Even though notarial records are not yet a heavy presence on the internet and so are not easy to research without visiting the Departmental Archives where they are physically located, they are simply too valuable to ignore. The key reason for this is that notaires, being government or royal employees, were not at the service of their clients alone and could not draw up whatever a client may have requested; they had to draw up a document that was legal, with the identities of those named provable, which is why the collective word for such documents is actes. In many cases, identity had to be proven with copies of birth, marriage and death documents, or by witnesses, all details of which a notaire would note in the acte.
Too often, we research a particular generation of a family and do not branch out or continue up or down the line enough. This is understandable, for tracking all documentation of all in a line can be exhausting and, when the people are not closely related, suddenly and perhaps unfairly boring. (Though rare entertainment can be had from such discoveries as in the photo above, which surely lost someone his air of pomp for the day.) However, we cannot recommend enough the taking of a dose of whatever provides courage and carrying on with the hunt, and we give here a case in point as to why.
For some months, we have been researching a family from Normandy, the land of cows, camembert and calvados. Every member of every generation seemed to have produced large families. Finding out what happened to each of them called for a temperament both methodical and childishly optimistic. In the 18th century, they had acquired, a bit at a time, quite a lot of land. After the Revolution, none wrote wills, allowing the state to determine how to divide the property equally among all heirs. Some of these records survived and some did not; swathes were blown to bits during the Allied bombing of Le Havre in 1944. We doggedly have been paging through the indices to notarial records for the numerous towns and villages where the family lived, checking each document, however trivial it seemed, in which the surnames we sought occurred.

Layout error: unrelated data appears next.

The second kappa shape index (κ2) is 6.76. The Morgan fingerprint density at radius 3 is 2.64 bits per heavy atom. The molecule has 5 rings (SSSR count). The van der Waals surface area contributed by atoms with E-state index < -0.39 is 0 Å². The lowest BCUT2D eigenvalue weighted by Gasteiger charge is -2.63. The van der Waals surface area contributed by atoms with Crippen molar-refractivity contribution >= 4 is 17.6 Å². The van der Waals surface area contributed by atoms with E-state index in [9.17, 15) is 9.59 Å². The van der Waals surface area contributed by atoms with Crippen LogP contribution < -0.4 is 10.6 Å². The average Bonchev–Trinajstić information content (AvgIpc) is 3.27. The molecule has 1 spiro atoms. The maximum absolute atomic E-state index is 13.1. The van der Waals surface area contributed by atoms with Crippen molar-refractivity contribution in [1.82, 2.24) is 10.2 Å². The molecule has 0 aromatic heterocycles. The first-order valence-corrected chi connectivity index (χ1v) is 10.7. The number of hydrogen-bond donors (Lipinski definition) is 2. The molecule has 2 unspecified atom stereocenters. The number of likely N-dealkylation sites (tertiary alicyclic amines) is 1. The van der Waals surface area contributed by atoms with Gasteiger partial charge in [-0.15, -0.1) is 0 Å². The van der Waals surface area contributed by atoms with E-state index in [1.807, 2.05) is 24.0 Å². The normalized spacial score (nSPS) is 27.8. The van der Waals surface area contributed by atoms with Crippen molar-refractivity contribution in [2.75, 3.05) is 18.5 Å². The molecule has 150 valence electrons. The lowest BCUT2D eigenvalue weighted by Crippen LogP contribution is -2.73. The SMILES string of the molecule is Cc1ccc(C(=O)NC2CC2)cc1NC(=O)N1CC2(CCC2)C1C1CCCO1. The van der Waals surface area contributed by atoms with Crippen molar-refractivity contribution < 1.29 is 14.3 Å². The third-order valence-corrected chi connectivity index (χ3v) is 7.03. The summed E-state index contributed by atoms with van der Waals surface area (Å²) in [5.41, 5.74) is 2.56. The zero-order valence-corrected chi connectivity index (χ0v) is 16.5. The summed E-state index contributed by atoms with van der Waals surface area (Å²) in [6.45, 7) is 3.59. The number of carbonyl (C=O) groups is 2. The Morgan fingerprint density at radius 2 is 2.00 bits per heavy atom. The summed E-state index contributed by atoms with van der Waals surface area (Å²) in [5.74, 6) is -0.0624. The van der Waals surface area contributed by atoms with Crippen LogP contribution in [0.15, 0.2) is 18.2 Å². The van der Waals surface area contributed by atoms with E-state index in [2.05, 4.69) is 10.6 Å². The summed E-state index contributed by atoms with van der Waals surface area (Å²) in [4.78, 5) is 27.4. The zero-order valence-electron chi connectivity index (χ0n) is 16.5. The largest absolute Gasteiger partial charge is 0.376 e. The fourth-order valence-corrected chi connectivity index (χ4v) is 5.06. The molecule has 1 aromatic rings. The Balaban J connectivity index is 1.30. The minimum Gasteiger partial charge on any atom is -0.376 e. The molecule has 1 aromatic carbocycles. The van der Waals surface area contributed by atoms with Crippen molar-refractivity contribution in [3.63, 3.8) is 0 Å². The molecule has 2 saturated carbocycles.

The document that proved a stunner of a bonanza was a sale of a patch of land by a great nephew of one of those we were researching. He was a hundred years later than the time we were researching. He was the only child of a second marriage and the sole heir. He was not a farmer and he did not want the land. His father had inherited a part of it and had added to what he had inherited. Apparently, included in the whole were parcels belonging to aunts and uncles that his father had farmed, paying them a share of the profits. In order to sell, he needed to have their permission. In order for their permission to be of value, he had to show that they were part owners and how that was so.
As we turned to page two of the acte de vente, the sale document, we fell upon the family's genealogy outlined for four generations. Given only to show land ownership and the right to sell were:
- the names of the seller's parents
- the names of his father's first wife and their deceased children
- the names of all of his father's siblings and their spouses
- where the sibling and spouses were deceased, the names of their children, who were the next heirs in line
- the names of his father's parents, from whom he and his siblings inherited
- the name of his father's grandparents, who had been the original purchasers
In all cases, dates and places of births, marriages and deaths were given, as were residences at the time of the document's writing.
This is the kind of work that explains why notaires have acquired impressive genealogy collections and why probate research still dominates French genealogy. It is what make notarial records so wondrously treasured by family historians and so very worth the slog.
©2011 Anne Morddel